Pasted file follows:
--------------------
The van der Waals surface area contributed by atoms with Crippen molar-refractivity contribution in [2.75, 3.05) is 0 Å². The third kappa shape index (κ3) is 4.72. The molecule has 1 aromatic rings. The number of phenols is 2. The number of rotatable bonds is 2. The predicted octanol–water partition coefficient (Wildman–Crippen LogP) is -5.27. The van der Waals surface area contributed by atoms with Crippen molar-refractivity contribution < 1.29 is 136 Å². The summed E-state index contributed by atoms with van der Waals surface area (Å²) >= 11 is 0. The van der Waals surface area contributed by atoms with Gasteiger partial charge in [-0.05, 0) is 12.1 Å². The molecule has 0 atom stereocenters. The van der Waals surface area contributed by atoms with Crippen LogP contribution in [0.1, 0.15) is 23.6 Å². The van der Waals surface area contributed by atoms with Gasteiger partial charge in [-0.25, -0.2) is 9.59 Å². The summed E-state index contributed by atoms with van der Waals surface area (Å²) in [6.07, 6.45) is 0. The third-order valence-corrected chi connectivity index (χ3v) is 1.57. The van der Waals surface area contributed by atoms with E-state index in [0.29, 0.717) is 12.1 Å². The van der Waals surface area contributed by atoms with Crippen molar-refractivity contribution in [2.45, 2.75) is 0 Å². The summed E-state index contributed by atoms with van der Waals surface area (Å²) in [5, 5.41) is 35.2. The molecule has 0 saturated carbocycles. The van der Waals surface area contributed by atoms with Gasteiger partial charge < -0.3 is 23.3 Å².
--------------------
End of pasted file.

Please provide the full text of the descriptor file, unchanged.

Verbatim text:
The van der Waals surface area contributed by atoms with Crippen molar-refractivity contribution in [2.75, 3.05) is 0 Å². The third kappa shape index (κ3) is 4.72. The molecule has 1 aromatic rings. The number of phenols is 2. The number of rotatable bonds is 2. The predicted octanol–water partition coefficient (Wildman–Crippen LogP) is -5.27. The van der Waals surface area contributed by atoms with Crippen molar-refractivity contribution < 1.29 is 136 Å². The summed E-state index contributed by atoms with van der Waals surface area (Å²) >= 11 is 0. The van der Waals surface area contributed by atoms with Gasteiger partial charge in [-0.05, 0) is 12.1 Å². The molecule has 0 atom stereocenters. The van der Waals surface area contributed by atoms with Crippen LogP contribution in [0.1, 0.15) is 23.6 Å². The van der Waals surface area contributed by atoms with Gasteiger partial charge in [-0.25, -0.2) is 9.59 Å². The summed E-state index contributed by atoms with van der Waals surface area (Å²) in [6.07, 6.45) is 0. The third-order valence-corrected chi connectivity index (χ3v) is 1.57. The van der Waals surface area contributed by atoms with E-state index in [0.29, 0.717) is 12.1 Å². The van der Waals surface area contributed by atoms with Crippen molar-refractivity contribution in [2.45, 2.75) is 0 Å². The summed E-state index contributed by atoms with van der Waals surface area (Å²) in [5, 5.41) is 35.2. The molecule has 0 saturated carbocycles. The van der Waals surface area contributed by atoms with Gasteiger partial charge < -0.3 is 23.3 Å².